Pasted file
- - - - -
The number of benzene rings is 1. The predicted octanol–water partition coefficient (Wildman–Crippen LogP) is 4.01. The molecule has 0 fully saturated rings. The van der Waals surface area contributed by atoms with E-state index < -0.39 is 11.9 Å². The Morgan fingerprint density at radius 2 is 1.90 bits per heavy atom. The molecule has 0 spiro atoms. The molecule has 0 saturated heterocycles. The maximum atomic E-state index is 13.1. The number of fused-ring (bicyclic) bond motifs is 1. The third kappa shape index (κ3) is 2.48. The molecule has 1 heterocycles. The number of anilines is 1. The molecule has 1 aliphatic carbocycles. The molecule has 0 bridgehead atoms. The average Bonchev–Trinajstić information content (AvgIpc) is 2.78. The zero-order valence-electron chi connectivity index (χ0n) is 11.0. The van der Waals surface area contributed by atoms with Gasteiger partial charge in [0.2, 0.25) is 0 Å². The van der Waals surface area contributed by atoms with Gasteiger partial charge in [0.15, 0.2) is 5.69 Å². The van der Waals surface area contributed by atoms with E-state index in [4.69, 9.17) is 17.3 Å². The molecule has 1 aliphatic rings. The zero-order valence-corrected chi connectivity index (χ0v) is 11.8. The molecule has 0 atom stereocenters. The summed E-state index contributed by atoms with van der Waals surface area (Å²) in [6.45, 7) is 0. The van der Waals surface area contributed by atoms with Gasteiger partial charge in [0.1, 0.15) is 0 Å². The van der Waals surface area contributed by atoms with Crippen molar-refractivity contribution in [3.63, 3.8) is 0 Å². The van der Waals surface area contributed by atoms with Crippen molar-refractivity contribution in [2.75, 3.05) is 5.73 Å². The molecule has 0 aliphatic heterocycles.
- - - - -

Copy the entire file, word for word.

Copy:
The number of benzene rings is 1. The predicted octanol–water partition coefficient (Wildman–Crippen LogP) is 4.01. The molecule has 0 fully saturated rings. The van der Waals surface area contributed by atoms with E-state index < -0.39 is 11.9 Å². The Morgan fingerprint density at radius 2 is 1.90 bits per heavy atom. The molecule has 0 spiro atoms. The molecule has 0 saturated heterocycles. The maximum atomic E-state index is 13.1. The number of fused-ring (bicyclic) bond motifs is 1. The third kappa shape index (κ3) is 2.48. The molecule has 1 heterocycles. The number of anilines is 1. The molecule has 1 aliphatic carbocycles. The molecule has 0 bridgehead atoms. The average Bonchev–Trinajstić information content (AvgIpc) is 2.78. The zero-order valence-electron chi connectivity index (χ0n) is 11.0. The van der Waals surface area contributed by atoms with Gasteiger partial charge in [0.2, 0.25) is 0 Å². The van der Waals surface area contributed by atoms with Gasteiger partial charge in [0.15, 0.2) is 5.69 Å². The van der Waals surface area contributed by atoms with E-state index in [4.69, 9.17) is 17.3 Å². The molecule has 1 aliphatic rings. The zero-order valence-corrected chi connectivity index (χ0v) is 11.8. The molecule has 0 atom stereocenters. The summed E-state index contributed by atoms with van der Waals surface area (Å²) in [6.45, 7) is 0. The van der Waals surface area contributed by atoms with Gasteiger partial charge in [0.1, 0.15) is 0 Å². The van der Waals surface area contributed by atoms with Crippen molar-refractivity contribution in [3.63, 3.8) is 0 Å². The van der Waals surface area contributed by atoms with Crippen molar-refractivity contribution in [2.75, 3.05) is 5.73 Å². The molecule has 0 aliphatic heterocycles.